I have always been a fan of Esbit stoves. They’re compact, simple, and durable. When I had the opportunity to review the Esbit stove with one of their new cups, I jumped at it. I have carried an Esbit stove on elk hunts at over 10,000 ft in Colorado, and hip deep in thick South Louisiana swamp. They’re a fantastically dependable tool that gets carried a lot. Often, mine’s carried more than used. But I know I’ll have it when I need it and it’ll work when called on.
The Stove is typical Esbit quality. It’s a stamped sheet metal base with two fold up sides. The sides have molded in detents that provide a positive hold at 45 and 90 degrees for two options depending on what will go on top. For cups and pots with smaller bases, the 45 degree setting makes a secure base. For cook pots, frying pans, and similar items with a wide base, the 90 degree setting is the best choice. The whole assembly folds up small enough for a shirt pocket.
The stove uses a solid fuel tablet, six of which are included with the stove. The tablets are individually sealed, ensuring they’ll be dry and ready when they’re needed. Average burn time for the tablets I tested was about 12 minutes. Since they’re individually sealed, the Esbit tabs make a fantastic emergency fire starter. The tabs are best lit with an open flame, i.e., from a lighter, match, or a Vaseline cotton ball match. I was, however, able to get a small pile of Esbit shavings to ignite with a ferro/flint rod. But this method takes a back seat to something with an open flame. The stove is able to store four fuel tabs inside when it’s folded up, making a compact package that can be easily packed away and carried on the trail. It would also make a great stove to include in an emergency kit that you might keep on hand in the house or a vehicle.
The cup is a very nice aluminum affair, with a hard-anodized charcoal gray finish. As much as I like metal cups for their versatility and durability, they have one typical flaw… they get hot! Most of the metal cups I have get too hot to drink coffee out of. Esbit has solved this by banding the top of the cup with plastic, and molding in the handle to the plastic rim. This allows for easy coffee drinking without the burned lips. The cup holds a very nice 12 fl. Oz. It’s large enough for tea, coffee, or any other drink, without taking up too much space in the pack.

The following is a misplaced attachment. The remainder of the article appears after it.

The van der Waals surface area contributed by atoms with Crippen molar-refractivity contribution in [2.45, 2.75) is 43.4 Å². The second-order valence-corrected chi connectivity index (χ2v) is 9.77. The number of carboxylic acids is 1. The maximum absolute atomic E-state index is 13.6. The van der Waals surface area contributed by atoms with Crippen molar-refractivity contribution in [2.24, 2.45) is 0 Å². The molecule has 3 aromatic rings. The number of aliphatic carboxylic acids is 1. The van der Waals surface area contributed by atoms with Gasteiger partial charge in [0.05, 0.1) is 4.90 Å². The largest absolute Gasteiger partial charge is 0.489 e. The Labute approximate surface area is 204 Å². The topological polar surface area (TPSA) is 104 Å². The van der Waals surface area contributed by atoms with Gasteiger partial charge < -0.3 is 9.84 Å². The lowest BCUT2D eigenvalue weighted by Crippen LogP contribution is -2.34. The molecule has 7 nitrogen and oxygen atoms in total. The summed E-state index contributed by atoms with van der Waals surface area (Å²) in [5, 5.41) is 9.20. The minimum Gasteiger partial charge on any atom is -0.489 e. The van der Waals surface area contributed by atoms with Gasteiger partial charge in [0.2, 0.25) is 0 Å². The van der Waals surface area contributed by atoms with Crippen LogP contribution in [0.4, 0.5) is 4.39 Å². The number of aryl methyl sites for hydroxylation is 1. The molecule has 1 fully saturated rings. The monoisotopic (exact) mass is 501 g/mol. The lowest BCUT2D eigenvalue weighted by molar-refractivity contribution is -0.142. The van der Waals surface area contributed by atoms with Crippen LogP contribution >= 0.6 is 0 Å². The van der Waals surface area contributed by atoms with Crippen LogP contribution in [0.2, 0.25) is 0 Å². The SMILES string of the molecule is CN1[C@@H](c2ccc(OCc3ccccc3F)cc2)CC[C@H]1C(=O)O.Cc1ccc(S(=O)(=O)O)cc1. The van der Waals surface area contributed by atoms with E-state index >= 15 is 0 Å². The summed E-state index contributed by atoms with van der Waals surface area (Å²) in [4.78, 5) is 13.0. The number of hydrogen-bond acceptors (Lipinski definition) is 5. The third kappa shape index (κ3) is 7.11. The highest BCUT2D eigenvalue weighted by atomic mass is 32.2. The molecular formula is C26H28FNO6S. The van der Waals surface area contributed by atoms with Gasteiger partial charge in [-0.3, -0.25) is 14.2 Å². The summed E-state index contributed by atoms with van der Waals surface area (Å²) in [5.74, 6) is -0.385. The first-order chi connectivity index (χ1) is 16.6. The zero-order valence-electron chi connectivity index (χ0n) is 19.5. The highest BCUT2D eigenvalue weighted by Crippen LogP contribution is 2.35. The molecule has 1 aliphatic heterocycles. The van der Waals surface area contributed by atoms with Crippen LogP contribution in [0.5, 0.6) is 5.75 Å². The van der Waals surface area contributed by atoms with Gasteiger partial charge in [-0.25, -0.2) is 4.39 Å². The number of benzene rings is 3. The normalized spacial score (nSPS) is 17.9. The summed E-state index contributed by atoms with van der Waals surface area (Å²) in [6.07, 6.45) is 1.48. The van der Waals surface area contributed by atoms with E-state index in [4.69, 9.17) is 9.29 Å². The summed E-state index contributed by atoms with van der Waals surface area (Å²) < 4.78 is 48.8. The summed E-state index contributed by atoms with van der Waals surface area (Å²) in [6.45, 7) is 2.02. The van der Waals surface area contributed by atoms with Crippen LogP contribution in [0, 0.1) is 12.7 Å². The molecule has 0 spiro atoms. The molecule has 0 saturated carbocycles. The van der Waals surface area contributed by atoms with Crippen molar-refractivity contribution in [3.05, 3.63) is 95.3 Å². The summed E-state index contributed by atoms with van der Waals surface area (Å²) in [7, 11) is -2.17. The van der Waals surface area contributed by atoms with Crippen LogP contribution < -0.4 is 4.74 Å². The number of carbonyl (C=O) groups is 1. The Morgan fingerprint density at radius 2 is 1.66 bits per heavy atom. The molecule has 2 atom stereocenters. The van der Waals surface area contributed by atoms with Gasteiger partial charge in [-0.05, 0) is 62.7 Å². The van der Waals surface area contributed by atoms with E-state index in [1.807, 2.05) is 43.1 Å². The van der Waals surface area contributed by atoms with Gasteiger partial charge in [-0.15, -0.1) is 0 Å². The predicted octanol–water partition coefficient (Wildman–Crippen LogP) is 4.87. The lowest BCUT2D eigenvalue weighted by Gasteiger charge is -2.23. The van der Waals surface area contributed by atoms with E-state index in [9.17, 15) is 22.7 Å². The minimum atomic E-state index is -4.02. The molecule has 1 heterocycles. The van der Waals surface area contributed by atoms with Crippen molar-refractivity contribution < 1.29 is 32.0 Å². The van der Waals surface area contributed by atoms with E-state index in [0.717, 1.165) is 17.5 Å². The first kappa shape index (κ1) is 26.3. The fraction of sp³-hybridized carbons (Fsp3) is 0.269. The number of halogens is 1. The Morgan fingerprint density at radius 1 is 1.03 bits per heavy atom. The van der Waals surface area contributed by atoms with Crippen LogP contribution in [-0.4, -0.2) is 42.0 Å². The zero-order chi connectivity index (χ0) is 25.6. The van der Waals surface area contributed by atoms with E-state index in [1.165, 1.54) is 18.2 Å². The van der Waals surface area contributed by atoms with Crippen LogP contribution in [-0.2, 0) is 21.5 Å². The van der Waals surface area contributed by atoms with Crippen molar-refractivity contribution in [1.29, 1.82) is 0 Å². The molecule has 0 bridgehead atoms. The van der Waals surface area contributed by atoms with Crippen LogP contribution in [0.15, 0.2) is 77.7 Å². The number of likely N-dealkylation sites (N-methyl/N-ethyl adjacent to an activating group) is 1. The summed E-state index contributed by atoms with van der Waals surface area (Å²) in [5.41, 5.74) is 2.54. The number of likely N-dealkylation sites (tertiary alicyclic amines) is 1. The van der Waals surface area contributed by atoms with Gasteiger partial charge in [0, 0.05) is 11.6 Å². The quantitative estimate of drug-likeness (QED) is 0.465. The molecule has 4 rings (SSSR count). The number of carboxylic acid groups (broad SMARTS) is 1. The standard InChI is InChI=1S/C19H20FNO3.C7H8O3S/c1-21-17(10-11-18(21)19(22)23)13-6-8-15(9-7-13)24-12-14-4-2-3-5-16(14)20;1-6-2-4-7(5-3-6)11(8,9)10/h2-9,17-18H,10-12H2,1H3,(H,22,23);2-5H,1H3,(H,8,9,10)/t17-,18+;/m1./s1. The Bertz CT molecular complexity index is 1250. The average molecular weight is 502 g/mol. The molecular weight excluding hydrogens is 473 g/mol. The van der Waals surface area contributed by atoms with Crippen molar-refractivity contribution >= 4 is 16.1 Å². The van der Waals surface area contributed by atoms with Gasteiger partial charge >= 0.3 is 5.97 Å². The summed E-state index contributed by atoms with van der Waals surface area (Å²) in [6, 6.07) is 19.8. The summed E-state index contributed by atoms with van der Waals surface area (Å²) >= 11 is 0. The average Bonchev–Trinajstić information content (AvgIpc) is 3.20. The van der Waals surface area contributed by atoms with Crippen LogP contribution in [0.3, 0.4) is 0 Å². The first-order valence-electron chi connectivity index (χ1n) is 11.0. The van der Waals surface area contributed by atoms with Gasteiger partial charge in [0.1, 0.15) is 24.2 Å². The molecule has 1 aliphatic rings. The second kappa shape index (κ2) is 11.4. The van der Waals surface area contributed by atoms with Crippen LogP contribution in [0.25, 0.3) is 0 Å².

I did some testing with the cup over the stove itself. I was able to get 10 ounces of water to a good boil in about 4.25 minutes using the 45 degree setting on the stove. I was a little nervous about how steady the cup would be on the stove when full of water. In use, I found the cup very stable and had no issues with tipping. The testing was done on a moderately flat rock, but still at a slight angle. The cup was completely steady the entire time. Once the water was boiling, I blew out the tab and was able to place it back in the original packaging after giving it a few minutes to cool. Having the ability to re-use the tablet later is an advantage since it maximizes space and negates any unnecessary waste.
Together, the cup and stove make a very compact kit that will heat or boil your favorite beverage anywhere. The stove isn’t dependant on pressurizing anything, making it totally functional at any elevation. The only downside I found with either was that direct flame to the plastic rim of the cup could melt it off the aluminum. This limits its ability to be placed directly over a fire. The quality of both the implements is right on par with Esbits products I’ve used in the past. I have no doubt they’ll both provide years of dependable service.
You can find the Esbit stove and accessories at just about any major outdoors retailer online, including www.campingsurvival.com